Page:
“Jagged Little Pill” was never meant to come across lightly. The jukebox musical was meant to reflect its namesake: Alanis Morissette’s 1995 multi-Grammy winning album, which she launched as a beacon of unabashed honesty and unwavering conviction, especially when singing about difficult subjects. Likewise, the stage show focused on a family facing hot issues including sexual misconduct, substance abuse, mental health and white privilege.
The Broadway production addressed some of these issues more successfully than others. For this was praised his nuanced portrayals of opiate addiction, sexual assault, and viewer interference but received criticism for it Abuse of the teenage character Jo. A pre-Broadway version had numerous lines signaling Jo as gender nonconforming – a rarity for a Broadway musical – but many of those lines were removed when the musical opened on Broadway in late 2019. The production — as well as Lauren Patten, the cisgender woman who created the role — later publicly stated that Jo was never written or conceived as non-binary.
“Rather than offering a non-binary narrative that would offer representation and validation to a particular group of people (who are desperate for such representation and validation on stage), ‘Jagged Little Pill’ instead opts for cheap universalization,” wrote Christian Lewis for the Brooklyn Rail. “They did Jo cis … to make the character more relatable.”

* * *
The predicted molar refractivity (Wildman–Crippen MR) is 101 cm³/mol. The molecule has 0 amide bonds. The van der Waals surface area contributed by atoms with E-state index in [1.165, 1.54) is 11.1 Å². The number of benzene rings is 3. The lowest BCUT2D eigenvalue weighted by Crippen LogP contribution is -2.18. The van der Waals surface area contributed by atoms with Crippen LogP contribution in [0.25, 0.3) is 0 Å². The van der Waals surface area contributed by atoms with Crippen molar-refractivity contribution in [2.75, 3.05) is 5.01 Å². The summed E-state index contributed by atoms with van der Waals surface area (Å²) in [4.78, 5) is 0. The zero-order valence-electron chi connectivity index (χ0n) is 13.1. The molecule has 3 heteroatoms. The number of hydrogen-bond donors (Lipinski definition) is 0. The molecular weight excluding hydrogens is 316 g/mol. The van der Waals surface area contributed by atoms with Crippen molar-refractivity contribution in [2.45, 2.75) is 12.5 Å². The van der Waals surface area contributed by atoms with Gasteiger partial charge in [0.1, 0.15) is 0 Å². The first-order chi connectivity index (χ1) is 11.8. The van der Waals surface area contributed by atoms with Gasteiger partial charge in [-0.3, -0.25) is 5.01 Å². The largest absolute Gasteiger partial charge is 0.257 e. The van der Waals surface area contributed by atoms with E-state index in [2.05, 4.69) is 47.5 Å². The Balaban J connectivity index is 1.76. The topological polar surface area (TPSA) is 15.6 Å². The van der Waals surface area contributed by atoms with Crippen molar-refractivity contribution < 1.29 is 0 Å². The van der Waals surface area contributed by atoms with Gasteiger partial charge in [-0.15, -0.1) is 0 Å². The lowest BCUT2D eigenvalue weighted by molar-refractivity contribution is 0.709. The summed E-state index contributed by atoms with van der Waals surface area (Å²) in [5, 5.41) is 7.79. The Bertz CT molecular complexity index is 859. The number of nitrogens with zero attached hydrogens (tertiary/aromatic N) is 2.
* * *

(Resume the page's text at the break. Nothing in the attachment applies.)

Last year the producers gave a lengthy statement Apologies for the lack of transparency and accountability regarding Jo’s character. “We should have protected and celebrated the fact that non-binary viewers saw in Jo a brave, defiant, complex and vibrant representation of their community,” the statement said. “We are committed to clarity and integrity in telling Jo’s story. The story of a gender non-conforming teenager who finds himself on an open-ended journey in terms of his queerness and gender identity.”
During the pandemic shutdowns, the musical’s creatives made numerous changes on and offstage for its brief Broadway reopening run, as well as its North American tour – currently at the Pantages Theater in Hollywood through October 2 – and a UK production slated for 2023.